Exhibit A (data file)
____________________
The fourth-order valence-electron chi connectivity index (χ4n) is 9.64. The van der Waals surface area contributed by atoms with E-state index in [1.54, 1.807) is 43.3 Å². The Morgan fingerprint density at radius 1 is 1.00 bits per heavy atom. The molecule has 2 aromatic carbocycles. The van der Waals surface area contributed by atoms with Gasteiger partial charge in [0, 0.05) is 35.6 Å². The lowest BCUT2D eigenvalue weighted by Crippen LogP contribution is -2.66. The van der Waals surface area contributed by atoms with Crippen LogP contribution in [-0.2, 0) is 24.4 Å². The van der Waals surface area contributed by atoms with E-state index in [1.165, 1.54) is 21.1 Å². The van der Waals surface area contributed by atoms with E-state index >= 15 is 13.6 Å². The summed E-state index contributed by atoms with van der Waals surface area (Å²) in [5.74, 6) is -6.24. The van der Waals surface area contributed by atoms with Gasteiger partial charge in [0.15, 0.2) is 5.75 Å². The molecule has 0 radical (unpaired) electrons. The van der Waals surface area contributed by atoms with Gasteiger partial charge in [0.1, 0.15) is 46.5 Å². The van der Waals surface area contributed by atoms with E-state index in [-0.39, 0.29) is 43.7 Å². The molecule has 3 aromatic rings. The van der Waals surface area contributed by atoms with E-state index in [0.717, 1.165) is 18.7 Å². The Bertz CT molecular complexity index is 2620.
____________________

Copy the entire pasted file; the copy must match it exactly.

The fourth-order valence-electron chi connectivity index (χ4n) is 9.64. The van der Waals surface area contributed by atoms with E-state index in [1.54, 1.807) is 43.3 Å². The Morgan fingerprint density at radius 1 is 1.00 bits per heavy atom. The molecule has 2 aromatic carbocycles. The van der Waals surface area contributed by atoms with Gasteiger partial charge in [0, 0.05) is 35.6 Å². The lowest BCUT2D eigenvalue weighted by Crippen LogP contribution is -2.66. The van der Waals surface area contributed by atoms with Crippen LogP contribution in [-0.2, 0) is 24.4 Å². The van der Waals surface area contributed by atoms with E-state index in [1.165, 1.54) is 21.1 Å². The van der Waals surface area contributed by atoms with E-state index >= 15 is 13.6 Å². The summed E-state index contributed by atoms with van der Waals surface area (Å²) in [5.74, 6) is -6.24. The van der Waals surface area contributed by atoms with Gasteiger partial charge in [0.15, 0.2) is 5.75 Å². The molecule has 0 radical (unpaired) electrons. The van der Waals surface area contributed by atoms with Gasteiger partial charge in [0.1, 0.15) is 46.5 Å². The van der Waals surface area contributed by atoms with E-state index in [-0.39, 0.29) is 43.7 Å². The molecule has 3 aromatic rings. The van der Waals surface area contributed by atoms with E-state index in [0.717, 1.165) is 18.7 Å². The Bertz CT molecular complexity index is 2620.